Quote
I dont understand this point: "Perhaps this has been deliberately left out to allow adaptation to different societies, authorities and court systems."
Surely, some sort of notification has to take place first so others can get involved. Can you give us an example of what you mean?

I don't disagree that verse 4:35 is referring to some form of 'authoritative body', which administers or appoints arbiters from each family.  At the time of revelation, it was probably referring to the Prophet or others in authority among them.  In modern society, this may be a legal system or other government agency which deals with marital problems.  The case may or may not need to be dealt with by a court, and since a legal system can vary from country to country and the laws of a country evolve through time, there may not be a fixed method of reporting or making 'notification' of a case.  For example, reporting may be done in person, or there may be different forms to fill in, it may need to be reported by telephone or perhaps even through an online reporting facility.  Why is the actual method of reporting so important?

Quote
By supporting example I meant in terms of marital example. There is an example for the position advocated in Quran434.com and that is 58:1-4, although 4:128-129 can also be used.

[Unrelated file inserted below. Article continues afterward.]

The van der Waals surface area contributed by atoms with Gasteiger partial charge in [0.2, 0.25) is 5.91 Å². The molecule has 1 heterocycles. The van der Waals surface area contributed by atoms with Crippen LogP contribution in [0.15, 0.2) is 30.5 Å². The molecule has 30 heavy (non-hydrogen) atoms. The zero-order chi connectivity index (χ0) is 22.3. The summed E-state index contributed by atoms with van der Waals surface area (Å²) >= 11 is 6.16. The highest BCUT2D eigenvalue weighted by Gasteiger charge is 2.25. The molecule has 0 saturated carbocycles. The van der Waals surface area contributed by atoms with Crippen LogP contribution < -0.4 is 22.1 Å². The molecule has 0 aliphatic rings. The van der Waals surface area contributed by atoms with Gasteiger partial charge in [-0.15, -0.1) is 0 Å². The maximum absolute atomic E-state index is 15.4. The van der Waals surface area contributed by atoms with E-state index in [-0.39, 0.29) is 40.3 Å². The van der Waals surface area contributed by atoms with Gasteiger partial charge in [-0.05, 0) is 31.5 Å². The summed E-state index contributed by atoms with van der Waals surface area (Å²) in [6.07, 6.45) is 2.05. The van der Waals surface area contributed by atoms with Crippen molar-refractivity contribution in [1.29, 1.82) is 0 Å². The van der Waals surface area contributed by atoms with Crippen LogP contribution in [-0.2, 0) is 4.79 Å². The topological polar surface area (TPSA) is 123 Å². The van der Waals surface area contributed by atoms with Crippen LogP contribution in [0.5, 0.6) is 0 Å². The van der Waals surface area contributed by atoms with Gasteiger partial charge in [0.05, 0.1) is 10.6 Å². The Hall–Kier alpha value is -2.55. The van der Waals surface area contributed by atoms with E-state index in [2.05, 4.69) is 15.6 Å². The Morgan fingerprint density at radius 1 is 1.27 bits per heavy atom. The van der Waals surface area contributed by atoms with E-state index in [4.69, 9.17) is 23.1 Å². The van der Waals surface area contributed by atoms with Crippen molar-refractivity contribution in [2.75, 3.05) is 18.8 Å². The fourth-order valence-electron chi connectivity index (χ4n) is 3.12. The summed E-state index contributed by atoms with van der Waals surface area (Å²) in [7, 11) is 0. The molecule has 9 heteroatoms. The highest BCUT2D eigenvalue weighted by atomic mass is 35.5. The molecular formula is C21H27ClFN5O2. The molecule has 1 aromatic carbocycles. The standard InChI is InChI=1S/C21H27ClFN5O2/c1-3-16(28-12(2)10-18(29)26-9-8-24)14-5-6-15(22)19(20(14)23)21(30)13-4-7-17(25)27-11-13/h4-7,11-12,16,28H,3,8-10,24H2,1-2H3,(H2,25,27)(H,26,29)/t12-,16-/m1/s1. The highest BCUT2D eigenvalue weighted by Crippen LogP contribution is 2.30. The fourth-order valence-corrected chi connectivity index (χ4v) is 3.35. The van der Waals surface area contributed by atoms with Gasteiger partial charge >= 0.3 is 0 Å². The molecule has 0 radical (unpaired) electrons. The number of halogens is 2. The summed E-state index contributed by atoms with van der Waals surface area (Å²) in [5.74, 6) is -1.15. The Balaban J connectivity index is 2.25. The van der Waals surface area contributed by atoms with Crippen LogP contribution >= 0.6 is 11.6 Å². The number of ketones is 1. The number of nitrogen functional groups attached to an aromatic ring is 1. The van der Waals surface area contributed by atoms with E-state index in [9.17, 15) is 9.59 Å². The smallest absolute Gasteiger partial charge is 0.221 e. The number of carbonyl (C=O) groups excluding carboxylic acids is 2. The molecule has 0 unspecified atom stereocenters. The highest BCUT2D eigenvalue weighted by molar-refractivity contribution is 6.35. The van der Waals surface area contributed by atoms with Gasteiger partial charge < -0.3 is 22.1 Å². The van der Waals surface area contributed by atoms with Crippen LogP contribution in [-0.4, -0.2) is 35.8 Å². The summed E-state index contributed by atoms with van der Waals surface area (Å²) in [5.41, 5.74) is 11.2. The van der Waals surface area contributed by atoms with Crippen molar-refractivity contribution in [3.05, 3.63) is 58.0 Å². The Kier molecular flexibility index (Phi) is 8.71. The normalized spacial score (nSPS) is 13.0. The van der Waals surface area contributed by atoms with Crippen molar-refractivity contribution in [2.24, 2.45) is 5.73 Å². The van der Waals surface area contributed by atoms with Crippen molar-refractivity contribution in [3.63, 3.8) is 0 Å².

If we consider that verse 4:128 uses the word a'-ra-da (turning away) in relation to a possibility of reconciliation of the couple "by themselves", I think this provides a complementing example which supports the interpretation.

Wakas

  • Administrator
  • Wise One / Burnout
  • *****
  • Posts: 11323
  • Karma +14/-2
  • Gender: Male
Re: Wife beating in islam? The Quran strikes back
« Reply #148 on: January 30, 2014, 08:56:53 AM »
Can you further clarify these two points (bold and underlined) before I reply in full:

Therefore, da-ra-ba in 4:34 may be related to a'-ra-da in 4:128 without being a bad thing, if it is done in the right way.

e.g. can you give some practical examples of Drb done in the right way, so as to avoid 3rD. Or at least one example.

Quote
Husband commits "Nushuz" -->  Wife tries advising / avoiding in bed / turning away in order to attempt self-reconciliation as per 4:34 --> No self-reconciliation occurs --> Arbiters appointed from each family as per 4:35 --> Either reconciliation occurs as mentioned in 4:128, or proceed to divorce.

Husband commits "I'radan" (either according to 4:34 or not) --> Wife can try steps outlined in 4:34 if this may help provide self-reconciliation --> No self-reconciliation occurs -->  Arbiters appointed from each family as per 4:35 -->  Either reconciliation occurs as mentioned in 4:128, or proceed to divorce.

e.g. how can it be according to 4:34? Do you mean the husband advises, abandons in bed; then Drb <--- and this last step he falls afoul and "commits iAAradan"?
All information in my posts is correct to the best of my knowledge only and thus should not be taken as a fact. One should seek knowledge and verify: 17:36, 20:114, 35:28, 49:6, 58:11. My articles

www.studyQuran.org

diamantinehoneybunch

  • Advanced Truth Seeker
  • ****
  • Posts: 1006
  • Karma +0/-0
Re: Wife beating in islam? The Quran strikes back
« Reply #149 on: January 30, 2014, 09:34:33 AM »
Both "beat them" and "cite them examples" as translations of D'RB in 4:34 are not consistent with the next verse, 4:35
This profile is dead. It was assasinated by its owner :D

I am no longer of an adherent or believer of any religion. So some of my views that have been expressed here may no longer represent or reflect my current views.